Demilitarise government: US government puts President Mnangagwa into tight corner


PRESIDENT Emmerson Mnangagwa’s global re-engagement drive suffered a major setback yesterday after the United States State Department submitted a damning report for adoption by the country’s Senate, urging Washington to adopt a cautious approach to relations with Harare over its highly militarised state and terrible human rights record.

Presenting his report before the US senate foreign relations sub-committee on African affairs, the US Deputy Assistant Secretary of State for Africa, Matthew Harrington, trashed Mnangagwa’s reform agenda, saying it was moving at snail’s pace and had failed to inspire confidence.

The committee is chaired by Senator Jeff Flake. Also presenting his testimony before the committee, a senior fellow of the Centre for Global Development, Todd Moss, said Mnangagwa’s government should be demilitarised.

Harrington raised concern over the deadly violence that rocked Harare soon after the general elections on July 30, in which the military shot dead six people.

He also warned the White House against offering economic support to the country until Zimbabwe effects tangible reforms.

“It is clear that Zimbabwe has a long way to go and requires profound political and economic reforms to sustainably change the path on which it has been for nearly four decades. Since taking power last year and since his election, President Mnangagwa has regularly stated his commitment to pursuing political and economic reforms, as well as a better relationship with us.”

“We welcome the change in rhetoric from the Mugabe years. Since the election, we have seen some promising signs from the government, including appointment of a new, more technocratic cabinet, announcement of an economic plan acknowledging the need for significant monetary and fiscal reform, and a budget which, if implemented, would make important strides in that direction.

“So far, however, the pace and scale of reforms has been too gradual and not nearly ambitious enough. A Zimbabwe that is more capable of providing for the needs of its own citizens and respecting human rights and fundamental freedoms will be a more responsible member of the international community. To reach that end, Zimbabwe will require implementation of fundamental reforms, not merely a commitment to do so.”

“That is a message we have shared consistently with Zimbabwean interlocutors, including President Mnangagwa and senior members of his government. We want Zimbabwe to succeed and would welcome a better bilateral relationship, but the ball is squarely in the government’s court to demonstrate it is irrevocably on a different trajectory,” Harrington said.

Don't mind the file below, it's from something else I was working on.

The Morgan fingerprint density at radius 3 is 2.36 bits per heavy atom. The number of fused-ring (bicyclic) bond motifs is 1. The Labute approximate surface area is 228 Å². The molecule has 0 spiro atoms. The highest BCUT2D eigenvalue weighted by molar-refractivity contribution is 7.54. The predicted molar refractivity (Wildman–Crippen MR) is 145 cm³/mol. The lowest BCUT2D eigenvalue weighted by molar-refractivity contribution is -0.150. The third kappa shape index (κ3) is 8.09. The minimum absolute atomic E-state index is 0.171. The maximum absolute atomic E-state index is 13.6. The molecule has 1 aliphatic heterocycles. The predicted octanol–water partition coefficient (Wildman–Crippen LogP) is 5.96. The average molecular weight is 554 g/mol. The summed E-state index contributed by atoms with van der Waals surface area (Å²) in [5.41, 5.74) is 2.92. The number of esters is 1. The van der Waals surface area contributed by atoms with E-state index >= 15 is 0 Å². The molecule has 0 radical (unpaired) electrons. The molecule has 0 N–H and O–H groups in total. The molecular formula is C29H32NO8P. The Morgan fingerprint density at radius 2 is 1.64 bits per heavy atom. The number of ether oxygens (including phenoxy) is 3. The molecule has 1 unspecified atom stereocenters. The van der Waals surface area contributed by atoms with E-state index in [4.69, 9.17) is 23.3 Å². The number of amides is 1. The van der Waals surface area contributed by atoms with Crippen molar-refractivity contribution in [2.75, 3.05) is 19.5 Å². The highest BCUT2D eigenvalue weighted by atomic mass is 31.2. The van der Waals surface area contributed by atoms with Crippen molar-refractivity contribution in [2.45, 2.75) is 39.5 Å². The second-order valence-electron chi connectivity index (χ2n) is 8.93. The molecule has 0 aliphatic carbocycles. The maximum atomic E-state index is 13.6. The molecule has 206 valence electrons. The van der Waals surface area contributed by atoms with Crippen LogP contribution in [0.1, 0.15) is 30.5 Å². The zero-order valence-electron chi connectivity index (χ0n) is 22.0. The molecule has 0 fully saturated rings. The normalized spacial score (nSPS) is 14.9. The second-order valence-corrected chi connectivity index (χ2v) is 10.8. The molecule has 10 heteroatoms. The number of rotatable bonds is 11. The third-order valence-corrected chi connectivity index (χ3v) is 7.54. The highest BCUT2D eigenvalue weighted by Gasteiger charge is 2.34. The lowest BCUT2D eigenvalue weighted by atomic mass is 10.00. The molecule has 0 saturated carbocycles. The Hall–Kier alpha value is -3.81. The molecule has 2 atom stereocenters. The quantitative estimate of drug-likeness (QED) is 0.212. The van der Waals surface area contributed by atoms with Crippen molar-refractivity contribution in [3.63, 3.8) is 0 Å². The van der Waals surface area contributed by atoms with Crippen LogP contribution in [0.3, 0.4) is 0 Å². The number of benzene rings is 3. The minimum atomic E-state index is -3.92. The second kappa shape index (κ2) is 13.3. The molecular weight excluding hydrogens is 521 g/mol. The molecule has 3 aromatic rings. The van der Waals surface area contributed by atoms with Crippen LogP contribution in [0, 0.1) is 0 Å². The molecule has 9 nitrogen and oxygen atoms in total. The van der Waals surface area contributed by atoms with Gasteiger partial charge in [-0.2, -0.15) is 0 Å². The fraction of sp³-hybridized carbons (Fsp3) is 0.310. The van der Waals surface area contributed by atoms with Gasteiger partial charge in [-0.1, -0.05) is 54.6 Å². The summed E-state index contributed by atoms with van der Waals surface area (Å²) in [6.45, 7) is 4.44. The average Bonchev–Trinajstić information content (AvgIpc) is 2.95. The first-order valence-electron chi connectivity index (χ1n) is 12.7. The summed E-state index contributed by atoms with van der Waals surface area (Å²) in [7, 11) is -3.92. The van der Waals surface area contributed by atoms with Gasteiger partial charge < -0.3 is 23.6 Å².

He added that Zimbabwe needed to take positive steps towards civil, political and economic reforms if it is to convince the international community about its re-engagement endeavour.

“There are several steps the government of Zimbabwe could take that would send a strong signal to its own people and to the international community that it is serious about taking the country in a new, more positive direction. First, it should repeal laws such as the Public Order and Security Act and the Access to Information and Protection of Privacy Act which have long been used to suppress the human rights of people in Zimbabwe and which violate Zimbabwe’s 2013 constitution.”

“Second, the government should immediately end the harassment of members of the political opposition. It should drop charges against former Finance minister and prominent opposition figure Tendai Biti and all those who have been arbitrarily detained for exercising their human rights and fundamental freedoms. Third, government should allow the Commission of Inquiry to work transparently and independently, and hold perpetrators of the August 1 violence fully accountable. And fourth, the government should move quickly to ensure legislation is consistent with the 2013 constitution, as well as uphold its letter and spirit,” he said.

Harrington, however, said these proposed steps did by themselves not mean Zimbabwe will automatically be considered as a reformed state, adding that the US State Department would continue monitoring the situation. “These four actions won’t by themselves transform Zimbabwe, but would constitute significant steps in the right direction. We will continue to consult closely with Congress on our approach toward Zimbabwe.

“The Zimbabwe Democracy and Economic Recovery Act, recently updated by Congress, has provided a very important tool and clearly identified the reforms we expect: restoration of the rule of law, a commitment to equitable, legal and transparent land reform, and ensuring that military and national police forces are subordinate to the civilian government. Zimbabwe that is genuinely accountable to its citizens and responsive to their needs.”

— Zimbabwe Independent

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